Build greater philanthropic capacity through various means of affiliation.
Build a strong case statement with three foundational components: problem, solution and impact.
Shape a compelling vision with input and consultation with board members, presidents, faculty, staff, alumni and friends of the institution.
Recruit and Train Allies
Identify faculty and staff champions for each initiative.
Identify potential lead donors for each campaign priority.
Implement volunteer management plans.
Train the advancement team and board members for advocacy.
Perfect Campaign Operations
Oversee creation of high fidelity, high impact, proof based, imaginative and endearing marketing assets.
Customize appeals for major donors, women donors, entrepreneurial donors, legacy donors, corporate donors and foundation donors.
Equip major gift officers with donor intelligence including biography, organizational loyalties, giving history, and their passions and personal values.
Orchestrate all activities of the fundraising team, campaign chair, planning committee, steering committee, board members, and volunteers.
Test with pilot initiatives, and then scale the campaign.
Give ample time for the campaign to succeed.
Collect all pledges.
Thank donors graciously and provide periodic progress/accountability reports.
In the next blog post, I’ll share the characteristics of a successful capital and comprehensive campaign.
College presidents, vice presidents for advancement, and board members form the trifecta for envisioning, executing and consummating a successful capital or comprehensive campaign.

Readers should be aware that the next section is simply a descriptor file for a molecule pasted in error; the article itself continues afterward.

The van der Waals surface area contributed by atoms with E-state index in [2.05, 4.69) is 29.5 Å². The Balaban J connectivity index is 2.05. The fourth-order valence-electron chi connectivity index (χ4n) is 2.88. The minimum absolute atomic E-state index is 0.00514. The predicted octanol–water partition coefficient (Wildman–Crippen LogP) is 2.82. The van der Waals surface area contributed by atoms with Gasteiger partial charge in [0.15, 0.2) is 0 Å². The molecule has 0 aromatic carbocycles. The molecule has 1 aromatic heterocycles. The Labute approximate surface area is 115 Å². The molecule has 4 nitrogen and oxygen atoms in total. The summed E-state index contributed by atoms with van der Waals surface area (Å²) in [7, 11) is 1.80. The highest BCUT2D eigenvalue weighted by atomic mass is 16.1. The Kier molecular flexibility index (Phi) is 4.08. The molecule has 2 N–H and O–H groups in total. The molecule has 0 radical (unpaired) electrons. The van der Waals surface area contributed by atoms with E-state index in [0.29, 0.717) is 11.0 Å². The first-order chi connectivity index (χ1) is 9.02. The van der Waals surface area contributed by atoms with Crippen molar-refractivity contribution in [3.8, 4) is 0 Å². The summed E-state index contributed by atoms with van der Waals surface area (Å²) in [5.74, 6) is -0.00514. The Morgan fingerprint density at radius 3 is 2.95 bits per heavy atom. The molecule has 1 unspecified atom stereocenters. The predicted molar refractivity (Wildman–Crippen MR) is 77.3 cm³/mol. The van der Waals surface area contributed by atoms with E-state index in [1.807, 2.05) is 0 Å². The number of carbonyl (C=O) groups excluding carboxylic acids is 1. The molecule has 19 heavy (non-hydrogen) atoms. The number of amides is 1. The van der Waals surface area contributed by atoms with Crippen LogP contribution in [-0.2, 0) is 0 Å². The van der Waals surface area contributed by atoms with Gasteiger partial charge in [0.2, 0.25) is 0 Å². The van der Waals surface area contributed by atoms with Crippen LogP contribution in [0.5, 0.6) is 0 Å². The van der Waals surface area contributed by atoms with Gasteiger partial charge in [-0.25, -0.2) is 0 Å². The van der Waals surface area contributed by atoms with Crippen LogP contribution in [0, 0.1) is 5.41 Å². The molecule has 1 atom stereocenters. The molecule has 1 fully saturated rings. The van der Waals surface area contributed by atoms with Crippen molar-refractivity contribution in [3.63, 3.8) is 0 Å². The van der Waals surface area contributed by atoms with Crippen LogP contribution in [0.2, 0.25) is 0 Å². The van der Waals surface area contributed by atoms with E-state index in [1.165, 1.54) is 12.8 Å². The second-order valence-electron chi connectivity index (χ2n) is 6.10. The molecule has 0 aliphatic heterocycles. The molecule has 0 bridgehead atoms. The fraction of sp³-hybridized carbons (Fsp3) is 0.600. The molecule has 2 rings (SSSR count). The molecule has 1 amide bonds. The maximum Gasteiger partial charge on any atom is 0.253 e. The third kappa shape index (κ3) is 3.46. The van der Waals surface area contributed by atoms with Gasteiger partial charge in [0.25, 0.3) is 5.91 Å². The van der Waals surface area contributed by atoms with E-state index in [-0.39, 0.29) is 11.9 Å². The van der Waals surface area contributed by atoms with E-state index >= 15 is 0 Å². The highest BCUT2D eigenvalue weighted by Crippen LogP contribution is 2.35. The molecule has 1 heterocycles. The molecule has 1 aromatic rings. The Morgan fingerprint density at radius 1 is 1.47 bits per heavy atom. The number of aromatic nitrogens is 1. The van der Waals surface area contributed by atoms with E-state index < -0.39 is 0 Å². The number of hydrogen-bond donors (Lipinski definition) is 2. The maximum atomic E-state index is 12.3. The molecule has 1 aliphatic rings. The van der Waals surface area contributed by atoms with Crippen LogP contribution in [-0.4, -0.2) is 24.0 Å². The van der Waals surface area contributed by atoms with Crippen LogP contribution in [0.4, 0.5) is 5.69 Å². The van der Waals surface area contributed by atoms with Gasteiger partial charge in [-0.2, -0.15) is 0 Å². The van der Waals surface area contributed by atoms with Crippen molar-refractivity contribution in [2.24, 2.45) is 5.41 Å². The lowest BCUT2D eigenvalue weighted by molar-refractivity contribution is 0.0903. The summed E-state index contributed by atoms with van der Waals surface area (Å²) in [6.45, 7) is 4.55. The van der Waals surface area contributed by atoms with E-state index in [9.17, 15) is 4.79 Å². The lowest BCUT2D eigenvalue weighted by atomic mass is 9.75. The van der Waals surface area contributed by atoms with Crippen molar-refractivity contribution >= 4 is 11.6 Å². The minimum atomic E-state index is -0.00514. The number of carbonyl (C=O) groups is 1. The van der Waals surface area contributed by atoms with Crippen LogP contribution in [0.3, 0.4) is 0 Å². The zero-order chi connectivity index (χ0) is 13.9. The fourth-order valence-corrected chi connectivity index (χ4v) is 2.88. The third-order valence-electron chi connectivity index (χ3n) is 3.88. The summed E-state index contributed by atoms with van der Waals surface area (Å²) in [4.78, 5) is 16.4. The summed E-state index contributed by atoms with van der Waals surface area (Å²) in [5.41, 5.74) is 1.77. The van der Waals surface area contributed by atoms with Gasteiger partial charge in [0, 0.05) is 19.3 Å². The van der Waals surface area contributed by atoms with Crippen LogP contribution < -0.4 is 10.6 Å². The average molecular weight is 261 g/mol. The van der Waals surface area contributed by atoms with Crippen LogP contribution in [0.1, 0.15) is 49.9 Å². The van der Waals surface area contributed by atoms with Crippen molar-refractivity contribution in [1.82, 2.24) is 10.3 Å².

College presidents play these 10 crucial roles:
The Visionary: Knows the fundraising goal and is able to articulate the transformative impact that the funds will have on the institution and those it serves.
The Strategist: Leads strategic planning based on thorough, objective assessment of institutional strengths and weaknesses. Involves board members, faculty, alumni and corporate partners in their strategic planning process.
The Listener: Acts as the chief listening officer, adding stakeholder views in the evolving campaign dialogue.
The Matchmaker: Helps identify faculty and staff champions for each campaign priority. Involves different board members at all levels based on their talents and passions.
The Recruiter:Should be a part of the selection process for fundraising consultants and bears responsibility for holding them accountable.
The Clarifier: Ensures the vice president of advancement distinguishes between marketing and building alumni affiliation and loyalty.
The Evangelist: Speaks as the voice of the institution to all stakeholders.
The Storyteller: Brags less about the institution and praises its alumni more.
The Fundraiser: Identifies and recruits potential lead donors for each campaign initiative.
The Donor: Donates so they have a skin in the game.
Prior to starting a new comprehensive campaign, the president and vice president for advancement should brief their board members on the unique roles and expectations they’ll play.
In the next blog post, I’ll share the roles that a vice president for advancement plays in launching successful capital and comprehensive campaigns.
Consumers are now used to interfacing with things in bits, bytes and and bite-sized chunks. When it comes to reeling in a broad audience, marketers are using vanity URLs to do exactly this by shortening lengthy, confusing URLs into readable and accessible links.
What are Vanity URLs?
Are short and clean, easy to remember and easy to read website URLs
Are seen as more trustworthy than long links and perform better in terms of clicks
Can increase rankings on search engines if keywords are embedded in them
Can be monitored so that you can track where traffic is coming from, and which advertisements or platforms are performing best
What are The Two Types of Vanity URLs?
Vanity URLs are very useful for a variety of purposes, but depending on the need they can be utilized in two places within a URL. A subdomain (prefix) occurs at the beginning of a URL (e.g. xyz.college.edu) while a subfolder (suffix) occurs after a slash (e.g. www.college.edu/xyz).